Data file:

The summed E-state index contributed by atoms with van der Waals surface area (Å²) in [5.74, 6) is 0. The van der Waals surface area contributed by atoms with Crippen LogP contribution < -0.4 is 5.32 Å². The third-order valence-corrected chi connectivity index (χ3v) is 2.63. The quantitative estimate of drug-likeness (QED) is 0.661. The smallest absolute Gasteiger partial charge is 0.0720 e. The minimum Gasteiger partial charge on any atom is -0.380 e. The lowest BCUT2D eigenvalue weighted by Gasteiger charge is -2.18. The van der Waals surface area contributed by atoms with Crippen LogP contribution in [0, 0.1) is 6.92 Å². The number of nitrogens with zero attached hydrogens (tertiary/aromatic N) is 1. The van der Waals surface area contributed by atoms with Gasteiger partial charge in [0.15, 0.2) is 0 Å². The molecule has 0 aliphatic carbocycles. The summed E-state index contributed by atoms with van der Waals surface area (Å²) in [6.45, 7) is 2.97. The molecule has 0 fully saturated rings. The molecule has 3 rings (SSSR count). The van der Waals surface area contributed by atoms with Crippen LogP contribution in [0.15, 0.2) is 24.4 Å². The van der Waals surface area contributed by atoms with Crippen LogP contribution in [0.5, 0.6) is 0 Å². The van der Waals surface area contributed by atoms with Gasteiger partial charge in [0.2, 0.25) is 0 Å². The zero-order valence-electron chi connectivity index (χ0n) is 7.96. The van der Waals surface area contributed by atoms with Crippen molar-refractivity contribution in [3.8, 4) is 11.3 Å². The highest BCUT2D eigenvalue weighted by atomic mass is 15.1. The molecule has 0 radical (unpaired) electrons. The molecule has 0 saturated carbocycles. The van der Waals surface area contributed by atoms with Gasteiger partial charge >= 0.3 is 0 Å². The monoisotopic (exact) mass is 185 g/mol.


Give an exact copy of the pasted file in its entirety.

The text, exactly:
The summed E-state index contributed by atoms with van der Waals surface area (Å²) in [5.74, 6) is 0. The van der Waals surface area contributed by atoms with Crippen LogP contribution < -0.4 is 5.32 Å². The third-order valence-corrected chi connectivity index (χ3v) is 2.63. The quantitative estimate of drug-likeness (QED) is 0.661. The smallest absolute Gasteiger partial charge is 0.0720 e. The minimum Gasteiger partial charge on any atom is -0.380 e. The lowest BCUT2D eigenvalue weighted by Gasteiger charge is -2.18. The van der Waals surface area contributed by atoms with Crippen LogP contribution in [0, 0.1) is 6.92 Å². The number of nitrogens with zero attached hydrogens (tertiary/aromatic N) is 1. The van der Waals surface area contributed by atoms with Gasteiger partial charge in [0.15, 0.2) is 0 Å². The molecule has 0 aliphatic carbocycles. The summed E-state index contributed by atoms with van der Waals surface area (Å²) in [6.45, 7) is 2.97. The molecule has 0 fully saturated rings. The molecule has 3 rings (SSSR count). The van der Waals surface area contributed by atoms with Crippen LogP contribution in [0.15, 0.2) is 24.4 Å². The van der Waals surface area contributed by atoms with Crippen LogP contribution in [0.5, 0.6) is 0 Å². The van der Waals surface area contributed by atoms with Gasteiger partial charge in [0.2, 0.25) is 0 Å². The zero-order valence-electron chi connectivity index (χ0n) is 7.96. The van der Waals surface area contributed by atoms with Crippen molar-refractivity contribution in [3.8, 4) is 11.3 Å². The highest BCUT2D eigenvalue weighted by atomic mass is 15.1. The molecule has 0 radical (unpaired) electrons. The molecule has 0 saturated carbocycles. The van der Waals surface area contributed by atoms with Gasteiger partial charge >= 0.3 is 0 Å². The monoisotopic (exact) mass is 185 g/mol.